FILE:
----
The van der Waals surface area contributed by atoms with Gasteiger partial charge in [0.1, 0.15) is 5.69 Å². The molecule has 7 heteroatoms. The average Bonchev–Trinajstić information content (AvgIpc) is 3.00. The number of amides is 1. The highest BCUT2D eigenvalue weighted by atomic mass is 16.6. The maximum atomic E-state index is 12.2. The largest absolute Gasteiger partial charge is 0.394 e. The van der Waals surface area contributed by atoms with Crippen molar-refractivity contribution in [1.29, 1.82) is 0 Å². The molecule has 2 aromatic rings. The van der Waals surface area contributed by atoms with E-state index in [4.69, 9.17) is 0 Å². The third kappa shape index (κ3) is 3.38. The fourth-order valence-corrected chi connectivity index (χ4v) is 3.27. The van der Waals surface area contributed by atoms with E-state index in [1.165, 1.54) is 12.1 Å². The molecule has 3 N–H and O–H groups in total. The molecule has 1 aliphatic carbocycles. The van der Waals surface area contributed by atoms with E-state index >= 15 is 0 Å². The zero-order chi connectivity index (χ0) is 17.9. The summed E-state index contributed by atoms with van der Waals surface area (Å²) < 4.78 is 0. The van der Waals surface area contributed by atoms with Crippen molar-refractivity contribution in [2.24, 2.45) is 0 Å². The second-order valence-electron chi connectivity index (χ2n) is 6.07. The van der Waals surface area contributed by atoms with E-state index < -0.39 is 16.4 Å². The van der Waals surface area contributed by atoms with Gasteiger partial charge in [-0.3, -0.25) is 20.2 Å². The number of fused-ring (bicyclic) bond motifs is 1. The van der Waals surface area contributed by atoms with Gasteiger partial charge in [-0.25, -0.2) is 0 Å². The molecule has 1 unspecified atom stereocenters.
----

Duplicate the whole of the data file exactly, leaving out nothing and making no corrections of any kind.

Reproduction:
The van der Waals surface area contributed by atoms with Gasteiger partial charge in [0.1, 0.15) is 5.69 Å². The molecule has 7 heteroatoms. The average Bonchev–Trinajstić information content (AvgIpc) is 3.00. The number of amides is 1. The highest BCUT2D eigenvalue weighted by atomic mass is 16.6. The maximum atomic E-state index is 12.2. The largest absolute Gasteiger partial charge is 0.394 e. The van der Waals surface area contributed by atoms with Crippen molar-refractivity contribution in [1.29, 1.82) is 0 Å². The molecule has 2 aromatic rings. The van der Waals surface area contributed by atoms with E-state index in [4.69, 9.17) is 0 Å². The third kappa shape index (κ3) is 3.38. The fourth-order valence-corrected chi connectivity index (χ4v) is 3.27. The van der Waals surface area contributed by atoms with E-state index in [1.165, 1.54) is 12.1 Å². The molecule has 3 N–H and O–H groups in total. The molecule has 1 aliphatic carbocycles. The van der Waals surface area contributed by atoms with E-state index >= 15 is 0 Å². The zero-order chi connectivity index (χ0) is 17.9. The summed E-state index contributed by atoms with van der Waals surface area (Å²) < 4.78 is 0. The van der Waals surface area contributed by atoms with Crippen molar-refractivity contribution in [2.24, 2.45) is 0 Å². The second-order valence-electron chi connectivity index (χ2n) is 6.07. The van der Waals surface area contributed by atoms with E-state index < -0.39 is 16.4 Å². The van der Waals surface area contributed by atoms with Gasteiger partial charge in [-0.3, -0.25) is 20.2 Å². The number of fused-ring (bicyclic) bond motifs is 1. The van der Waals surface area contributed by atoms with Gasteiger partial charge in [-0.25, -0.2) is 0 Å². The molecule has 1 unspecified atom stereocenters.